Women enveloped in linen departed the large ships, their hats or scarves flapping in the breeze. Their hair and full make up were betrayed by the environment, and they often dabbed at their faces in a vain attempt to maintain the work they spent so much time perfecting each day.

“Isn’t it darling?” an elegant woman, wrapped in a long sari, asked as she held up one of my grandmother’s small woven baskets. She said it to no one in particular, as her husband was off in another stall.

My grandmother, who really did not know much more English than the basics she needed to haggle, simply responded, “Twenty cents.”

The woman turned her head and looked down at my grandmother. “No, ten.”

“Twenty,” she insisted. This was the game she played. She didn’t intend to cut the price in half, but she knew the first person to give in during a negotiation was the one that lost. There are no true compromises in situations like this. Whether or not they realized it, this was a person literally taking food from the mouths of her children.

“Fifteen,” the woman responded, placing the basket back on the table, aware the gesture would make my grandmother accept. She would rather take what the tourists offered than have them walk away with nothing. Even one sale meant she had enough money to continue her business for another day; the thought of growing it, well that was another matter entirely.

Tia Paola enjoyed telling stories about growing up with Abuela. I never got tired of hearing them. It took me back to my roots and despite all the trauma I had experienced in my life, it reminded me that this wasn’t a cycle that had to be recreated.

                My grandfather, Tito, was a known gambler, drinker and womanizer. In those days, a woman didn’t just throw a man out of the house. He wasn’t particularly violent, at least not in the physical sense, but he did have an intimidating presence, and when he was drunk, a bitter mouth. Abuela was not welcoming when he showed up, but she would let him in.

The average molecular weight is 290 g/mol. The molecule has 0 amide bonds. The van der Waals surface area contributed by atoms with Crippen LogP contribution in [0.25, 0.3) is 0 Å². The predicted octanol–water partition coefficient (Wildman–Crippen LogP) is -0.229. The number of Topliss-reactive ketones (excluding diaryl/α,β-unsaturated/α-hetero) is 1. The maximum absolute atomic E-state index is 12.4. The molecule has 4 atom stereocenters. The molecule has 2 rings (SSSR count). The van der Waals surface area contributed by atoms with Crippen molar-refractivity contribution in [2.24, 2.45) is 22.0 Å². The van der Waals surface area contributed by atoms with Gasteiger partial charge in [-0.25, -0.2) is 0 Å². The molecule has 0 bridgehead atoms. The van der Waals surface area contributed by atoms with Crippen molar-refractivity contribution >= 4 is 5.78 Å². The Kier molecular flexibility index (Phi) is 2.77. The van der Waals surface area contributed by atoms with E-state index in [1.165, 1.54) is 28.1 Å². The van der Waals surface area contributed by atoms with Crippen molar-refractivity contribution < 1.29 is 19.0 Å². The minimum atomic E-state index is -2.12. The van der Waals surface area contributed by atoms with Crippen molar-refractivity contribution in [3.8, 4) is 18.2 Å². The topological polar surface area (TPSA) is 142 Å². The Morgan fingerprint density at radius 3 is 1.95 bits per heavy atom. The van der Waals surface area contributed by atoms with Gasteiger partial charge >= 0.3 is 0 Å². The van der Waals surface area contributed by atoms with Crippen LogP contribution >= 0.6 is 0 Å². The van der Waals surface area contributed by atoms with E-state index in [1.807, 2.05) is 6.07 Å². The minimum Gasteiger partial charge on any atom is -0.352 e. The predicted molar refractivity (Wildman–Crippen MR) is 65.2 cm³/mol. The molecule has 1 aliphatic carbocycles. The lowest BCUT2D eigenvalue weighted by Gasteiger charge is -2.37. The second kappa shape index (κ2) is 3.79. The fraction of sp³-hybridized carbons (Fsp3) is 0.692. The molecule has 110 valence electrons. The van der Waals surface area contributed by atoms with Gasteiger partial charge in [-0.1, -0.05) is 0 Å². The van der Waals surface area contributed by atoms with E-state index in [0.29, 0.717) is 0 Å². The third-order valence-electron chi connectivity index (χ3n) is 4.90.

It was a better situation than many of her friends found themselves in. Many nights the crashing sound of furniture and pottery could be heard around their small shack-like home. Women often emerged from their houses early the next morning with bruised eyes and swollen lips. Tito hit my grandmother once, and according to Tia Paola, he never did it again. I had no details on Abuela‘s reaction, but I assumed it must have been equally violent for him to never have laid another hand on her.

As was the way, Malda was the madrecita of the house. Little mother. While Abuela worked the stall at the port, Malda was busy running the household. She swept the breeding sand and dirt from the floors with a broom that Tia Paola only described as ‘miserable’. She scrubbed the floors on her hands and knees, and made sure to have dinner prepared for the family when Abuela came into view across the flat landscape.

After the dishes were done, she often sat at the kitchen table with her sisters to help them with their schoolwork. Abuela had as much education as most of her neighbors. It wasn’t uncommon for women to have to stop attending school after only four or five years because they were needed to help family businesses. She wanted more for her children, and while they muddled through poverty with limited shoes and hand-me-down clothes, they were always fed.

For all of her lack of education, Abuela knew the key to breaking the cycle was to continue learning. Tia Paola told me that Abuela was always after them about their grades and that Malda—of all of them—resented it the most. At that time, none of them knew anything could be different. Abuela spoke to them of things which they viewed her as too ignorant to know anything about.

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Author Bio:
Lisa Mauro is a novelist, blogger and pharmaceutical consultant.  She is the Secretary of the Board of The Women Fiction Writers Association.  The Place We Went to Yesterday is her first novel, published by Heartless Press.  She lives in Boston, MA with her better half, Brian, and an obnoxiously cute kitten, Harper.

Author Links:

Twitter Handle: @sw33tvoodoo